Major plane buyer sees Boeing, Airbus supply chain risk
SAN DIEGO, March 18
SAN DIEGO, March 18 (Reuters) - Boeing Co and Airbus are risking over-stressing the fragile aerospace supply chain as they ramp up plane production to unprecedented levels to meet strong demand, one of the world's most influential plane buyers said on Tuesday.
Steven Udvar-Hazy, chief executive of Air Lease Corp, one of the world's biggest aircraft lessors, is also urging the two plane makers to build new jets to fill the gap between larger twin-aisle aircraft and smaller narrow-bodied planes, dubbing the proposed aircraft the 'Boeing 797' and 'Airbus A360'.
Udvar-Hazy, a major customer in the $110 billion global passenger aircraft business, said the pressure of production acceleration could cause problems at the lower end of the complex aircraft supply chain.
"I'm less concerned about Boeing and Airbus assembling the airplanes," Udvar-Hazy told Reuters on the sidelines of the annual ISTAT air leasing conference in San Diego.
"As you go down the supply chain, hundreds of suppliers, small suppliers, can they keep up with 100 single-aisle aircraft a month? That's a big concern of ours, because a little guy can slip up and then it holds up everything."
Delays in the supply chain can be costly for everyone in the industry, as Boeing found out in the late 1990s when it was hit by billions of dollars in accounting charges after parts shortages stopped production.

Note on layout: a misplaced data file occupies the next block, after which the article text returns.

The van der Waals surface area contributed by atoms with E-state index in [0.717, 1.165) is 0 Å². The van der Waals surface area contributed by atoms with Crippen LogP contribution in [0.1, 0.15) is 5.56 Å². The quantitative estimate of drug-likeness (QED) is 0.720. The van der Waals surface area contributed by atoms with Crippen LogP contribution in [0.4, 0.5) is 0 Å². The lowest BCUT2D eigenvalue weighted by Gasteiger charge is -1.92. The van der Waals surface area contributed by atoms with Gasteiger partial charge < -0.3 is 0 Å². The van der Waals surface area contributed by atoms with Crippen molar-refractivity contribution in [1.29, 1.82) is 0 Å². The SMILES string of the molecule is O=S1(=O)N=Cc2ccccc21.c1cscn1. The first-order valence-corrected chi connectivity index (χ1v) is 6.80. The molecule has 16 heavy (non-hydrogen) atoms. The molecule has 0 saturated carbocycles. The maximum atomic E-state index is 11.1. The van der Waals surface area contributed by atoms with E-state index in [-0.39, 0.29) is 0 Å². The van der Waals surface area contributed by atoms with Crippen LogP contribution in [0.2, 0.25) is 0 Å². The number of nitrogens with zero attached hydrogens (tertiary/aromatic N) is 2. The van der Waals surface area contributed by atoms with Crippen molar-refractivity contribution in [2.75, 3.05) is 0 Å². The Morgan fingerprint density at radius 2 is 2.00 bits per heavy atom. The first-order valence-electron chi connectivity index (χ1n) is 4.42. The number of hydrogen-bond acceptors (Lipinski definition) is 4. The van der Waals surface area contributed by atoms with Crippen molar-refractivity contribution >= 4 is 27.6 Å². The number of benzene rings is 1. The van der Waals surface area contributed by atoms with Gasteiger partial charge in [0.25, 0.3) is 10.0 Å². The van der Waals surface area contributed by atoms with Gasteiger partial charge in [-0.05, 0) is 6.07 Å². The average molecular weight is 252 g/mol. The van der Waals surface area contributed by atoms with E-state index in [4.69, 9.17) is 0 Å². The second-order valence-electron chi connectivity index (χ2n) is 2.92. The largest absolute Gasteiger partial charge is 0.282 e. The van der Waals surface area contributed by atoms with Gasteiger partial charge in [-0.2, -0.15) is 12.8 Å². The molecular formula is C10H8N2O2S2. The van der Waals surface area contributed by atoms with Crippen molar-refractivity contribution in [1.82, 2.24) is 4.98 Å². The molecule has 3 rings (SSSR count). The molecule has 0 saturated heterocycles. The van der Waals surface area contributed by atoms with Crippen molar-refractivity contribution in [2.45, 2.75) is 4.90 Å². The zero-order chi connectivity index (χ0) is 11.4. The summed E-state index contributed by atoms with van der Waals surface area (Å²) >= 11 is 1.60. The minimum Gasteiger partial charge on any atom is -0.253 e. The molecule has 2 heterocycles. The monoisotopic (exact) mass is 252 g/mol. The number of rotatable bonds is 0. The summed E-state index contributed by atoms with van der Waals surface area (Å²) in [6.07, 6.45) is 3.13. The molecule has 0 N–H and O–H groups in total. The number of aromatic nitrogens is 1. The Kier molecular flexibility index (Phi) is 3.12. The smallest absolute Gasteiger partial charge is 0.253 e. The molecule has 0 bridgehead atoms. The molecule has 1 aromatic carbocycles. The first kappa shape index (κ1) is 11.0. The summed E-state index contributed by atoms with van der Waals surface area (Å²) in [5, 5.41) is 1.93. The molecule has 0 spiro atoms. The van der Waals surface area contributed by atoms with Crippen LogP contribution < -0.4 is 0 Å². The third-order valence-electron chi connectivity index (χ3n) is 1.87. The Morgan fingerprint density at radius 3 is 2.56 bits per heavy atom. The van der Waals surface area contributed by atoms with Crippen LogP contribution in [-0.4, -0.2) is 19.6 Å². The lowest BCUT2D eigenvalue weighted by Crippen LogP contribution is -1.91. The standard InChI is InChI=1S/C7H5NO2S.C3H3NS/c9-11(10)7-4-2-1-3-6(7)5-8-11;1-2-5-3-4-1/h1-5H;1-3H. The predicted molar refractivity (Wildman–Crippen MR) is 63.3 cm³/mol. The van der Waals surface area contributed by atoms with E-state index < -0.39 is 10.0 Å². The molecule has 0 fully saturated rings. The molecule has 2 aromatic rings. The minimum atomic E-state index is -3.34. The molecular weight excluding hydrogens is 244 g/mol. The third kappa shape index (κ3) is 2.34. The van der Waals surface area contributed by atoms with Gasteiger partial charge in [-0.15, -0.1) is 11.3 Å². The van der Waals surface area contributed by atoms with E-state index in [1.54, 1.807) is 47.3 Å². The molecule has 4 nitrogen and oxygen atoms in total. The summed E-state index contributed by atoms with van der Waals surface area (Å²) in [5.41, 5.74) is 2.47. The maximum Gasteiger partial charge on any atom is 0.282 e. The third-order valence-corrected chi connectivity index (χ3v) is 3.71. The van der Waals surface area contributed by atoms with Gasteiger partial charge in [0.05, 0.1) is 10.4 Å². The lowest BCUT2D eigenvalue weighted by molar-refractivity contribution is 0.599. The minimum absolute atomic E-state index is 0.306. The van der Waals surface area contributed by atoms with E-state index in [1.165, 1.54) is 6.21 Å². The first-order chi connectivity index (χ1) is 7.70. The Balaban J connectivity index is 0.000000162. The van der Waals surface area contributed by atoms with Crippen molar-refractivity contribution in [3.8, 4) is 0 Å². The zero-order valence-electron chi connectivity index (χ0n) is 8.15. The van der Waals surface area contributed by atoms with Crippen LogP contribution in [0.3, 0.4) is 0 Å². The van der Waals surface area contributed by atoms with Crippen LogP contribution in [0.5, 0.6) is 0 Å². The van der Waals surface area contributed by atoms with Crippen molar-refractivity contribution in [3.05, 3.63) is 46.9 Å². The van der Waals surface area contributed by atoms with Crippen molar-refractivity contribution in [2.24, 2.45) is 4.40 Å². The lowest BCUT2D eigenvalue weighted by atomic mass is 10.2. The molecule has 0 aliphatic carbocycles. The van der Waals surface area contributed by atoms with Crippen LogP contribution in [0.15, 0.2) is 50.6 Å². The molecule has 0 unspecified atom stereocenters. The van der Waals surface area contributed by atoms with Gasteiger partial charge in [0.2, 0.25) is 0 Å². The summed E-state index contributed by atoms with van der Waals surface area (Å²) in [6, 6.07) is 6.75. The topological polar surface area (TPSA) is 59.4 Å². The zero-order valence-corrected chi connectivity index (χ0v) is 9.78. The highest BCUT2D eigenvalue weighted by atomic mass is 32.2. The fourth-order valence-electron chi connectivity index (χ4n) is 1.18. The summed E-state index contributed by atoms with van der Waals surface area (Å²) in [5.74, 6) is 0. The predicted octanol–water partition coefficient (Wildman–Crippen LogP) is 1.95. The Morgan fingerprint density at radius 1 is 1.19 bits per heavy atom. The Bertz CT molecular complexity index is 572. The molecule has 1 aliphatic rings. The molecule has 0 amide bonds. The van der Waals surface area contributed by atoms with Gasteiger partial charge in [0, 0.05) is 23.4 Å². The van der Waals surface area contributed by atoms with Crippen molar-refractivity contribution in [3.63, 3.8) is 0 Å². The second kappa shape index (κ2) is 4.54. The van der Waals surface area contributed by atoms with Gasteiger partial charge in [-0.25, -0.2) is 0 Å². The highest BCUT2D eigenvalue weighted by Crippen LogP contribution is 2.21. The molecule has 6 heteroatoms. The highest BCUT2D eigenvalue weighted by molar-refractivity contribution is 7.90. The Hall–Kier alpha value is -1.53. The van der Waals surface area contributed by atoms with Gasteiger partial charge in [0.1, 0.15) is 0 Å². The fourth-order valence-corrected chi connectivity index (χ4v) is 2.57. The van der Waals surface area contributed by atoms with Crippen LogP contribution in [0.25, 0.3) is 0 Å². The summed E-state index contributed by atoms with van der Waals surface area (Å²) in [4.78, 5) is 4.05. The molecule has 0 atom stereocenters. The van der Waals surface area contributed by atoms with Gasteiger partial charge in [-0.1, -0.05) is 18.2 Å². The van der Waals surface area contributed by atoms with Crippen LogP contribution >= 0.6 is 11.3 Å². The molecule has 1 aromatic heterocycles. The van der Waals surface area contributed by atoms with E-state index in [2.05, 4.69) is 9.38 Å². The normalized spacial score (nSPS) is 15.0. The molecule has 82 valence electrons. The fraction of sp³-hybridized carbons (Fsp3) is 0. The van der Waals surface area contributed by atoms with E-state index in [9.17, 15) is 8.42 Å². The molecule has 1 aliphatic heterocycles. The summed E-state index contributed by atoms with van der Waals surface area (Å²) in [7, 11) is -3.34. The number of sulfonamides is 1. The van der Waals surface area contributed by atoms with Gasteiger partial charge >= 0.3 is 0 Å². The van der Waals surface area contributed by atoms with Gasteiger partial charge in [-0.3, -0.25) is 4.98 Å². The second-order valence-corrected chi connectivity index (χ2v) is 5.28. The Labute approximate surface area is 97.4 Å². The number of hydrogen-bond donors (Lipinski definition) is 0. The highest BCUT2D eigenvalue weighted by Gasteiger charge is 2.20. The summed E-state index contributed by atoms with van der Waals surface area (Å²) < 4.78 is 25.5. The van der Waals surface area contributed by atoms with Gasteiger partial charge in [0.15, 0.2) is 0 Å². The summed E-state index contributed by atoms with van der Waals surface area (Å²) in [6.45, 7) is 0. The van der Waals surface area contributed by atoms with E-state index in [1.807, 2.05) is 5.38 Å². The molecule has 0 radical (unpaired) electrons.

Airbus recently said it will lift production of its single-aisle A320 planes by nearly 10 percent, matching a similar move by Boeing. Both companies also are building many of their double-aisle planes at faster rates. By 2017, Boeing and Airbus will be churning out a staggering 138 new jetliners a month.
Udvar-Hazy said both companies are being cautious about these production hikes, but the potential for trouble still exists. "They realize the weak link in the chain is not at their level, it's down several layers," he said.
FILLING THE SIZE GAP
Udvar-Hazy founded International Lease Finance Corp in 1973, and turned it into a powerhouse in the plane-buying business. He then left to start Air Lease Corp in 2010.
He said he was now focusing in particular on the gap between the latest range of mid-sized widebody planes, Boeing's 787 and Airbus' A350, and the top of their narrowbody range of 737s and A320s.
"We've talked about this concept of the (Boeing) 797 and the (Airbus) A360 which would be a smaller twin-aisle aircraft that would have capabilities both in the short haul and as far out as transatlantic range, that would fill in that 200 to 250 (seat)size, that's where there is a gap in the current line-up," Udvar-Hazy said in a panel discussion at the conference.
He said later that both plane makers were listening to his views, but cautioned that there were no guarantees that they would follow his advice, or adopt his names for the new planes.
"They are devoting lots of engineers, lots of people to these things, but it's not in the public realm," he said.
"These things are the next generation. Maybe next year we'll have more visibility on things." (Reporting by Bill Rigby; Editing by Miral Fahmy)